Over the weekend, I borrowed a friend’s time machine and cold-bloodedly killed a Neandertal, a Homo erectus, an Australopithecus, a dolphin, a chimp, eight sentient robots, the first extraterrestrial visitor to Earth, and my neighbor with the unreasonably loud sound system.
Question: in the eyes of the law, how many murders did I just commit?
John Rennie, former editor-in-chief of Scientific American, looks at each of these species and wonders which of them might qualify for recognition as legal persons as opposed to legal things. His neighbor, for sure. And, as a result of latest scientific studies, the Neanderthal.
Just 10 years ago I might have been able to argue that Homo neanderthalensis was a different species and that killing one was therefore not the same as killing a person. Recent genomic studies, though, have shown that modern humans and Neandertals interbred so heavily that it’s now doubtful whether they were separate species, which isn’t good for my case.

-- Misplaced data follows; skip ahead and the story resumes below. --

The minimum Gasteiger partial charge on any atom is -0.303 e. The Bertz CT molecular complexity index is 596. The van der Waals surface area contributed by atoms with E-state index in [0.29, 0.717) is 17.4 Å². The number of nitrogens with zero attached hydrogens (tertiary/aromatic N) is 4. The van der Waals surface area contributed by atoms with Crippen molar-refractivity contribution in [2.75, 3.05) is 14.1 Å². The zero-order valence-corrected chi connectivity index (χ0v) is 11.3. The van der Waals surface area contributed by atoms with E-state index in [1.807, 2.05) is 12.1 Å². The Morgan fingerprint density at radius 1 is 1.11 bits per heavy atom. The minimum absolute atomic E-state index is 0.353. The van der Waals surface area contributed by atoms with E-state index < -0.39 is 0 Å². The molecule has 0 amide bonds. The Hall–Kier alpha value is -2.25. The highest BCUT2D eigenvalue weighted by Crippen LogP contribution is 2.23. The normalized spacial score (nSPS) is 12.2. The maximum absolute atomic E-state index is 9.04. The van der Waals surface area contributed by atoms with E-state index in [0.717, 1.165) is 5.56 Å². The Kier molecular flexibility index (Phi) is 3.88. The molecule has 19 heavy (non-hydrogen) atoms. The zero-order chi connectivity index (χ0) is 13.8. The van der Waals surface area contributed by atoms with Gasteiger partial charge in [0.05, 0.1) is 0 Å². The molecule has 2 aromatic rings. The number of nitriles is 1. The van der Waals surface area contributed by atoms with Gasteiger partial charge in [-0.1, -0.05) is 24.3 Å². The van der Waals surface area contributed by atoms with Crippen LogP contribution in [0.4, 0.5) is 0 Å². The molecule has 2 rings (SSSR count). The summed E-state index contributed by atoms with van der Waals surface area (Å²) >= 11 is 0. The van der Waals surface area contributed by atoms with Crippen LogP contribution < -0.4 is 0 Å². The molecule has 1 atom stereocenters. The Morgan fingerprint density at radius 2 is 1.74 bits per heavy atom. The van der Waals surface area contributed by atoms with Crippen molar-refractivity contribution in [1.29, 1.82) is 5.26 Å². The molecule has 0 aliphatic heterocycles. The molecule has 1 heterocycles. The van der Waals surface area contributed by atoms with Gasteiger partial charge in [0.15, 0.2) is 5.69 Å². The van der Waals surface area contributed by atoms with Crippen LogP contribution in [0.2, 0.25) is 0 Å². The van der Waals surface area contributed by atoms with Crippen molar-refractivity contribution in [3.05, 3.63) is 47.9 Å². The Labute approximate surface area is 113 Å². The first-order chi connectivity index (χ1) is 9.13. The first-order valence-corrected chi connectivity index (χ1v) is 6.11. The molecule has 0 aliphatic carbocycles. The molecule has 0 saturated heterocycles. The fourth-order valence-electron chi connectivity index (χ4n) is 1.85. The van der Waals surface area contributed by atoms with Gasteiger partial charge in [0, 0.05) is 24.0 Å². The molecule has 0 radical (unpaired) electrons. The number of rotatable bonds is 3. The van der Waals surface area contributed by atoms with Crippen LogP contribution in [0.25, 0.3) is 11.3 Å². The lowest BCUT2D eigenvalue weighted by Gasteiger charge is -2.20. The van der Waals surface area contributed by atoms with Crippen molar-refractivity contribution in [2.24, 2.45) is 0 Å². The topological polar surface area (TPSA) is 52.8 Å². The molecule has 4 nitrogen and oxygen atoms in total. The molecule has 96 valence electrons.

But what about the dolphin and the chimpanzee?
Rennie writes about the panel discussion at the big AAAS Conference in Vancouver last month where scientists explained that dolphins and whales meet all the known considerations for recognition as nonhuman persons who have the right not to be killed or captured.
He also discusses the The Great Ape Protection and Cost Savings Act (H.R. 1513/S.810) now pending in the U.S. Congress that would end the use of chimpanzees in invasive biomedical research.
And he ends by saying:
My further hunch is that, notwithstanding the problems, cetaceans and at least some of the great apes will eventually be recognized as persons. In fact, this categorization will someday probably be regarded as so self-evident that future generations will look back on our ignorance of it with the incredulity that we have for societies that kept slaves.
You can read the whole article here.